There have been theories surrounding this disturbing turn of events. Some say that Reubens had grown weary of playing Pee Wee, and was tired of the character eclipsing his own identity. Most people still didn't know the name "Paul Reubens." It is difficult to believe that he would have intentionally set out to have this happen, but it can't be denied that it was one way to kill the character once and for all. Personally I think that he got lost in his own anonymity. Looking at the mug shots it's clear that he could walk down any street in America and not have one single soul recognize him as Pee Wee Herman. I believe that he got over-confident in his invisibility, which is what led him into that porn theater in the first place. Whether or not he was actually guilty of exposing himself is something on which I will not speculate. But I will only say that the crime in question had to be the most non sequitir form of exposure there is. Exposing one's self in a public place is one thing. But who the hell cares if someone whips it out in a darkened porn theater while there's a 50 foot boner being projected up on the screen anyway.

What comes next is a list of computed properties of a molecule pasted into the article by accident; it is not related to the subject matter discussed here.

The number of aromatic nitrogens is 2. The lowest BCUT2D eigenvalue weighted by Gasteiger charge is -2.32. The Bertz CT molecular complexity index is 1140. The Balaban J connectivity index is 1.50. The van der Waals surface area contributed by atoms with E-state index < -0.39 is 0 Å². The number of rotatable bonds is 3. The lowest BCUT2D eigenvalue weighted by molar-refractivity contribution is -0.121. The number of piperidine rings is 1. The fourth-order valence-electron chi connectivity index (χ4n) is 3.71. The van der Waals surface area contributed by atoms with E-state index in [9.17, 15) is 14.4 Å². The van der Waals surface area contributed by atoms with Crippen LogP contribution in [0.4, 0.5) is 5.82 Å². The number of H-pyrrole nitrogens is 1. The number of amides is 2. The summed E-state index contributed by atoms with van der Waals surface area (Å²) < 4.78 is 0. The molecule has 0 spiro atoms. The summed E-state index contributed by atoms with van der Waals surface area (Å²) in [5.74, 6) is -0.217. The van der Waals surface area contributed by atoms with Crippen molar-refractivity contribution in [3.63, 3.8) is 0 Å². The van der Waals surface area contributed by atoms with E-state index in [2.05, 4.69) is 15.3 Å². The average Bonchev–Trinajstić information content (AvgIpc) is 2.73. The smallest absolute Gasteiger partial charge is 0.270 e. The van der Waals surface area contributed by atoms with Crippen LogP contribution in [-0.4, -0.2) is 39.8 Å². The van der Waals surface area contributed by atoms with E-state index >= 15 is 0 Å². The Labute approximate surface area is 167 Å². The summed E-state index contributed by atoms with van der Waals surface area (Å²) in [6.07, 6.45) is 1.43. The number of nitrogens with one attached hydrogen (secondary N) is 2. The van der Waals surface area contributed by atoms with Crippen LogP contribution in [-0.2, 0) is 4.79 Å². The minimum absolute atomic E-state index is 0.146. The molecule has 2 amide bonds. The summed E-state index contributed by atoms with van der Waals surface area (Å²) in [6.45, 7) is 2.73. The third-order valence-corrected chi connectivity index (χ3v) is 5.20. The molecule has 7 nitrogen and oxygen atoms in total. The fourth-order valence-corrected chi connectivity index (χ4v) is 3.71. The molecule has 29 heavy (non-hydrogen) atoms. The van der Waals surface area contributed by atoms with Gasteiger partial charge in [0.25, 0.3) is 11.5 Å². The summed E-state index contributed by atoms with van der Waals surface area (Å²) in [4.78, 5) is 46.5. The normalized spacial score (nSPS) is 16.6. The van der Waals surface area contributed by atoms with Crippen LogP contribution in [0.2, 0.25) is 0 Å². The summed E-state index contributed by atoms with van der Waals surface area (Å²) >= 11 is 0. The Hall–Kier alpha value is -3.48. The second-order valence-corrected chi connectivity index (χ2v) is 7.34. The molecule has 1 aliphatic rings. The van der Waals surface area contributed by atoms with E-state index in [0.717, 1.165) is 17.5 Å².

Since that time, Paul Rebuens has gone on to make appearances in film and on TV, perhaps most notably his recurring role on Murphy Brown. He also hosted a short-lived game show called "You Don't Know Jack." It was entertaining to watch once, but unlike "Pee Wee's Playhouse" it was not endlessly entertaining. His arrest has become old news. Unfortunately there are still those who are after him. In late 2001 he was in the news again for claims that his erotica collection contained child pornography. Since I haven't heard much about it since I think it was all a bunch of hoo-hah. But it seems that some people just can't be left alone.
|Way back in 1988 a friend gave me the address for Pee Wee's "Fun" Club. I immediately sent in for my membership. Below are all the documents I ever received
Acrobat Reader documents: GIF Files